The 9 hottest tech companies that could be acquired next

September 17, 2016 11:13 PM

NetSuite was acquired by Oracle (ORCL) for $9.3 billion, LinkedIn (LNKD) will be acquired by Microsoft (MSFT), who outbid, for $26 billion. And that’s just weeks before it outbid others for Demandware in a $2.8 billion acquisition. 

Merger and acquisition activity in the technology sector is hot. So the logical question is, “Who’s next?” Here, we offer a list of the hottest tech companies out there.

My friend Jorge, an analyst with a major Spanish bank, said, “Periods of high M&A [activity] have historically preceded crisis and bubble disaster. The problem is that since 2009, the traditional indicators have not been working. However, I found a good algorithm explaining 66% of the movements for crude oil. Basically, the equity market was following oil in absence of any other good or positive economic reference out there, but even that should be falling apart again. M&A is totally fueled by zero interest rates. If Jorge is right, and I believe he is, we have a perfect storm. 

No wonder the M&A market is so hot.

M&A activity will likely fall under public companies and pre-IPO companies that are growing fast.

This company, which recently went public, has something which makes it a very good acquisition target: A unique enterprise product that bridges the gap between telco (voice) and cloud technology. Twilio, with a favorable $3.6 billion market cap, does what none of the big enterprise cloud players can do: Voice.

This makes them an immediate target for various strategies.

Potential buyers: Offensive (Salesforce, Microsoft, IBM); defensive (Cisco, Nokia, Ericsson, Huawei, ZTE)

Estimated price: $5 billion


This target is very hard to predict and it’s even harder to pick a clear pursuer. In the past Tableau was a dominating power in the analytics space, but since last year when Microsoft brought Power BI — which is well integrated with rest of new cloud and on premise Microsoft systems — Tableau got a very tough competitor. Many die-hard Tableau fans still say it’s the best of breed solution out there, but IT budgets are not decided by who has the best solution. There is also an ongoing consolidation in the business intelligence market. Qlik Technologies was acquired by private equity firm Thoma Bravo for $3 billion. Informatica did successfully go through a leveraged buyout, withdrawing from the public market for $5.3 billion last year. So, we never know what will happen. Tableau is a name to watch.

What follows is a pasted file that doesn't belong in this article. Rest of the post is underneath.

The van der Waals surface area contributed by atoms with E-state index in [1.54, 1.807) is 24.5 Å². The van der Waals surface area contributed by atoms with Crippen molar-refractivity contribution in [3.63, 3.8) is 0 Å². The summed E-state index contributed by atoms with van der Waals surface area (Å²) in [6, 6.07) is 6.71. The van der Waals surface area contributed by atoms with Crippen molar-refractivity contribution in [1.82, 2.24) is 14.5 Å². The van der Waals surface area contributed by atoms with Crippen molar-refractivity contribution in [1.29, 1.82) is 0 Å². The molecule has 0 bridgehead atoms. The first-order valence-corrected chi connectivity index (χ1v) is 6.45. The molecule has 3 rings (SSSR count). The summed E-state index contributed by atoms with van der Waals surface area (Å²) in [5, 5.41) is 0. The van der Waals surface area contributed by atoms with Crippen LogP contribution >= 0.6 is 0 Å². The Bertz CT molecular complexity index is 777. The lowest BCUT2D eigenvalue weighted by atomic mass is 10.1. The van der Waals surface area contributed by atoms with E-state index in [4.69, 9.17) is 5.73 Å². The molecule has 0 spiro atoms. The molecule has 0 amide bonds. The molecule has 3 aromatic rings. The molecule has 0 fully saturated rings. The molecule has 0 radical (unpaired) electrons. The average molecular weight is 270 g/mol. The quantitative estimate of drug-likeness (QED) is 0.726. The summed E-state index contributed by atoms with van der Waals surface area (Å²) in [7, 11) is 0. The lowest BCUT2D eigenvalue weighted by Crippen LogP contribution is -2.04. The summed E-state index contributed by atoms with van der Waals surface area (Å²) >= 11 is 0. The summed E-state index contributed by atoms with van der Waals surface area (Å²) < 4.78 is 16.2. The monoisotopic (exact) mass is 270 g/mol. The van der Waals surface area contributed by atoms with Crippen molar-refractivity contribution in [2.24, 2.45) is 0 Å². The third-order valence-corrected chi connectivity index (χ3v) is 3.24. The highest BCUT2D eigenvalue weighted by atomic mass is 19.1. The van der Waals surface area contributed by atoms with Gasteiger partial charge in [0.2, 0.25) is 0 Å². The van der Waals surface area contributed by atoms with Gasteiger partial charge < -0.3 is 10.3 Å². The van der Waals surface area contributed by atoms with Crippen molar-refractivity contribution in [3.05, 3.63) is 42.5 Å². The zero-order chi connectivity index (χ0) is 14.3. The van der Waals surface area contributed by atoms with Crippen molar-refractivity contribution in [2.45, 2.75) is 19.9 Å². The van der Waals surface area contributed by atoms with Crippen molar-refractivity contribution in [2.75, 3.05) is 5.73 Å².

Potential buyers: Defensive (Microsoft, SAP, Oracle, IBM); offensive (Salesforce) 

Estimated price: $6 billion.


This is one of the fastest growing platforms in the world and there are many firms that need a stronger cloud business, as well as cloud players that need to protect their territory. Logical buyers here are companies that either need to improve their cloud offerings, like SAP, Oracle or Microsoft, or defend existing territory, like Other logical buyers are service organizations include IBM, HPE and Fujitsu. Another possibility is CA Technologies (CA), because ServiceNow disrupts areas they traditionally dominate.

Potential buyers: Defensive (Salesforce, CA); offensive (Microsoft, Oracle, SAP, IBM, HPE, Fujitsu)

Estimated price: $15 billion.


After NetSuite, this is the hottest enterprise solution out there. Oracle, Microsoft, Salesforce and SAP need to either acquire or stop PEGA. This will be a new bidding war; if PEGA goes to Oracle, it could result in a new cloud empire. Oracle Cloud + NetSuite + PEGA is a dangerous combination, as would be combining PEGA with Microsoft Dynamics PG (formerly PEGA), especially now that Microsoft launched Dynamics 365. SAP PEGA with SAP HANA also makes a lot of sense. To, PEGA is a defensive strategy. IBM and HPE are less likely to join the race because this will be a pure solutions play.

Potential buyers: Offensive (Microsoft, Oracle, SAP); defensive (Salesforce)

Estimated price: $10 to $15 billion


Number five is a sector, not a specific company, because the next big consolidation must happen in the Cyber Security space. The four firms most ripe for the picking are FireEye (FEYE), Palo Alto Networks (PANW), CyberArk (CYBR) and Fortinet Inc. (FTNT). Cisco (CSCO) is sitting on piles of cash doing stock buybacks; Intel (INTC) is looking for a growth driver; Symantec Corp. (SYMC) is competing with Intel and Microsoft (MSFT) as likely suiters. IBM and Hewlett Packard (HPE) are also in the mix. Something must happen here.

Potential buyers: Defensive (Cisco, Intel, Symantec); offensive (Microsoft, IBM, HPE) 

Estimated price (range): $5 billion to $25 billion

About the Author

Jiri Kram is an UK-based entrepreneur and tech enthusiast who specializes in fintech, cloud computing and enterprise software. He’s worked for Deloitte, Fujitsu and TCS, and co-founded company Tquila, which was acquired by Accenture in 2015.